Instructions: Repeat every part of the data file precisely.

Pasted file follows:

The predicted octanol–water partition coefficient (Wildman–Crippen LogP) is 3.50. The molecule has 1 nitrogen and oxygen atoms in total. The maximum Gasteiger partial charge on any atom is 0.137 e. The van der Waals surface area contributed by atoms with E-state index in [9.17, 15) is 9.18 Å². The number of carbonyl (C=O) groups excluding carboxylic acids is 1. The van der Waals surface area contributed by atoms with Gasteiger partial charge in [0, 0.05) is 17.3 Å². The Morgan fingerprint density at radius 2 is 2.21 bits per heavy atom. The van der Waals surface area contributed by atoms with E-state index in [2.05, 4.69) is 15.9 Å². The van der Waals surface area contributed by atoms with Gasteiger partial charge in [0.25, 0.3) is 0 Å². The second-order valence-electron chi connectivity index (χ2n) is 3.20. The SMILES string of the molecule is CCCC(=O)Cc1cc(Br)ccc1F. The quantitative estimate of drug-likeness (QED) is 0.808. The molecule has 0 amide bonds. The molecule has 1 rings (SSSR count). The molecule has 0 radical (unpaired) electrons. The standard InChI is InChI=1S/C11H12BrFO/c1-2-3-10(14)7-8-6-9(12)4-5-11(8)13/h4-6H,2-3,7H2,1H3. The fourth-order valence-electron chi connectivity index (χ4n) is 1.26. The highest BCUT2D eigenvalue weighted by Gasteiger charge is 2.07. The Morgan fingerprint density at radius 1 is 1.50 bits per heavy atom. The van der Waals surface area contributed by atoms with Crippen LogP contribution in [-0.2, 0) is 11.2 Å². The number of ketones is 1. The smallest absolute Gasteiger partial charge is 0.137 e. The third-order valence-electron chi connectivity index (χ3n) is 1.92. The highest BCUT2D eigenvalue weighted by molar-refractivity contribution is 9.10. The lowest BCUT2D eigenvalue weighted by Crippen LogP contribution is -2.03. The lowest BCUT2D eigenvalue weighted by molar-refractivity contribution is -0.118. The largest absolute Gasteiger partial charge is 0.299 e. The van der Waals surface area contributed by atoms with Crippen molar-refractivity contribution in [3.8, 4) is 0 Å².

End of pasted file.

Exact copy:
The predicted octanol–water partition coefficient (Wildman–Crippen LogP) is 3.50. The molecule has 1 nitrogen and oxygen atoms in total. The maximum Gasteiger partial charge on any atom is 0.137 e. The van der Waals surface area contributed by atoms with E-state index in [9.17, 15) is 9.18 Å². The number of carbonyl (C=O) groups excluding carboxylic acids is 1. The van der Waals surface area contributed by atoms with Gasteiger partial charge in [0, 0.05) is 17.3 Å². The Morgan fingerprint density at radius 2 is 2.21 bits per heavy atom. The van der Waals surface area contributed by atoms with E-state index in [2.05, 4.69) is 15.9 Å². The van der Waals surface area contributed by atoms with Gasteiger partial charge in [0.25, 0.3) is 0 Å². The second-order valence-electron chi connectivity index (χ2n) is 3.20. The SMILES string of the molecule is CCCC(=O)Cc1cc(Br)ccc1F. The quantitative estimate of drug-likeness (QED) is 0.808. The molecule has 0 amide bonds. The molecule has 1 rings (SSSR count). The molecule has 0 radical (unpaired) electrons. The standard InChI is InChI=1S/C11H12BrFO/c1-2-3-10(14)7-8-6-9(12)4-5-11(8)13/h4-6H,2-3,7H2,1H3. The fourth-order valence-electron chi connectivity index (χ4n) is 1.26. The highest BCUT2D eigenvalue weighted by Gasteiger charge is 2.07. The Morgan fingerprint density at radius 1 is 1.50 bits per heavy atom. The van der Waals surface area contributed by atoms with Crippen LogP contribution in [-0.2, 0) is 11.2 Å². The number of ketones is 1. The smallest absolute Gasteiger partial charge is 0.137 e. The third-order valence-electron chi connectivity index (χ3n) is 1.92. The highest BCUT2D eigenvalue weighted by molar-refractivity contribution is 9.10. The lowest BCUT2D eigenvalue weighted by Crippen LogP contribution is -2.03. The lowest BCUT2D eigenvalue weighted by molar-refractivity contribution is -0.118. The largest absolute Gasteiger partial charge is 0.299 e. The van der Waals surface area contributed by atoms with Crippen molar-refractivity contribution in [3.8, 4) is 0 Å².